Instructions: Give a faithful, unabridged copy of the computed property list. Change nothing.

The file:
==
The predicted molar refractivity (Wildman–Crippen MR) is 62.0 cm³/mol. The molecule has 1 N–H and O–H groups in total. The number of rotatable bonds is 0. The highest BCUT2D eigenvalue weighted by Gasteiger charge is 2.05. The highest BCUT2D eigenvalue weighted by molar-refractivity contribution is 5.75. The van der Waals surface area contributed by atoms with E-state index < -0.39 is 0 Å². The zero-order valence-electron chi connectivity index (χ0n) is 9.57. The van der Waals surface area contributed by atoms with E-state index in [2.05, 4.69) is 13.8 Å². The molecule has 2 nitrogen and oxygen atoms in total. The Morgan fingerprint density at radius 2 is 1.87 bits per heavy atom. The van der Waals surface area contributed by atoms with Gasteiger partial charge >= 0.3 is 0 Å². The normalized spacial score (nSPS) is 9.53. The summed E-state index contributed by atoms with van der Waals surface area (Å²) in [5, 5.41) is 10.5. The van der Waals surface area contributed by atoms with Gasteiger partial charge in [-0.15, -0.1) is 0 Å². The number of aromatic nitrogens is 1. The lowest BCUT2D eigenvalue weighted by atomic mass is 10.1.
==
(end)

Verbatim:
The predicted molar refractivity (Wildman–Crippen MR) is 62.0 cm³/mol. The molecule has 1 N–H and O–H groups in total. The number of rotatable bonds is 0. The highest BCUT2D eigenvalue weighted by Gasteiger charge is 2.05. The highest BCUT2D eigenvalue weighted by molar-refractivity contribution is 5.75. The van der Waals surface area contributed by atoms with E-state index < -0.39 is 0 Å². The zero-order valence-electron chi connectivity index (χ0n) is 9.57. The van der Waals surface area contributed by atoms with E-state index in [2.05, 4.69) is 13.8 Å². The molecule has 2 nitrogen and oxygen atoms in total. The Morgan fingerprint density at radius 2 is 1.87 bits per heavy atom. The van der Waals surface area contributed by atoms with Gasteiger partial charge >= 0.3 is 0 Å². The normalized spacial score (nSPS) is 9.53. The summed E-state index contributed by atoms with van der Waals surface area (Å²) in [5, 5.41) is 10.5. The van der Waals surface area contributed by atoms with Gasteiger partial charge in [-0.15, -0.1) is 0 Å². The number of aromatic nitrogens is 1. The lowest BCUT2D eigenvalue weighted by atomic mass is 10.1.